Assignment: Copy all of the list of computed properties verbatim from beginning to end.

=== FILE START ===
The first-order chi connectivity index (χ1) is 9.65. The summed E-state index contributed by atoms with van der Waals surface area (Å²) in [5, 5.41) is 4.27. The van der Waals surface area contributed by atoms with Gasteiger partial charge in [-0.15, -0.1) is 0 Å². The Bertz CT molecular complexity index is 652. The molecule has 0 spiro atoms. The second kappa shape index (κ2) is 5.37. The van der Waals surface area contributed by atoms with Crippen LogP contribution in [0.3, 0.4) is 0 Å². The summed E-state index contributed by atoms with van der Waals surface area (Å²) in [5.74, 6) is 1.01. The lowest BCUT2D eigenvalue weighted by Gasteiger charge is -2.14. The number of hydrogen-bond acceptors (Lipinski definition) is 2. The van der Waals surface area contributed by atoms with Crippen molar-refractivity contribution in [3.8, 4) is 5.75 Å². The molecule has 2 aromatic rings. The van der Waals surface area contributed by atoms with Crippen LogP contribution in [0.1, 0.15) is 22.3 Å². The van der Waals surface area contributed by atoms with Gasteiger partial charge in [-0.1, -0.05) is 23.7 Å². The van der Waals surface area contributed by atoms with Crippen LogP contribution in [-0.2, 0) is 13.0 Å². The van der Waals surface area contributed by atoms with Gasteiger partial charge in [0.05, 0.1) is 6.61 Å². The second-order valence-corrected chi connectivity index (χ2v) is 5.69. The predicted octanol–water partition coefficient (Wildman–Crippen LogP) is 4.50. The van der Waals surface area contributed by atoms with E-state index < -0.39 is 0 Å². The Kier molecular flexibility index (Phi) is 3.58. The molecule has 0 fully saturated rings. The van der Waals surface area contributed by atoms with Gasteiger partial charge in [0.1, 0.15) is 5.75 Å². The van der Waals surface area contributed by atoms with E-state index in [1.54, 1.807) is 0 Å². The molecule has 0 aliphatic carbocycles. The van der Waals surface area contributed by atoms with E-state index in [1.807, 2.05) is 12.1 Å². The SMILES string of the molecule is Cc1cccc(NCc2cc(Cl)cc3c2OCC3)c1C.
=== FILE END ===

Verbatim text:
The first-order chi connectivity index (χ1) is 9.65. The summed E-state index contributed by atoms with van der Waals surface area (Å²) in [5, 5.41) is 4.27. The van der Waals surface area contributed by atoms with Gasteiger partial charge in [-0.15, -0.1) is 0 Å². The Bertz CT molecular complexity index is 652. The molecule has 0 spiro atoms. The second kappa shape index (κ2) is 5.37. The van der Waals surface area contributed by atoms with Crippen LogP contribution in [0.3, 0.4) is 0 Å². The summed E-state index contributed by atoms with van der Waals surface area (Å²) in [5.74, 6) is 1.01. The lowest BCUT2D eigenvalue weighted by Gasteiger charge is -2.14. The number of hydrogen-bond acceptors (Lipinski definition) is 2. The van der Waals surface area contributed by atoms with Crippen molar-refractivity contribution in [3.8, 4) is 5.75 Å². The molecule has 2 aromatic rings. The van der Waals surface area contributed by atoms with Crippen LogP contribution in [0.1, 0.15) is 22.3 Å². The van der Waals surface area contributed by atoms with Gasteiger partial charge in [-0.1, -0.05) is 23.7 Å². The van der Waals surface area contributed by atoms with Crippen LogP contribution in [-0.2, 0) is 13.0 Å². The van der Waals surface area contributed by atoms with Gasteiger partial charge in [0.05, 0.1) is 6.61 Å². The second-order valence-corrected chi connectivity index (χ2v) is 5.69. The predicted octanol–water partition coefficient (Wildman–Crippen LogP) is 4.50. The van der Waals surface area contributed by atoms with E-state index < -0.39 is 0 Å². The Kier molecular flexibility index (Phi) is 3.58. The molecule has 0 fully saturated rings. The van der Waals surface area contributed by atoms with Gasteiger partial charge in [0.1, 0.15) is 5.75 Å². The van der Waals surface area contributed by atoms with E-state index in [1.54, 1.807) is 0 Å². The molecule has 0 aliphatic carbocycles. The van der Waals surface area contributed by atoms with E-state index in [1.807, 2.05) is 12.1 Å². The SMILES string of the molecule is Cc1cccc(NCc2cc(Cl)cc3c2OCC3)c1C.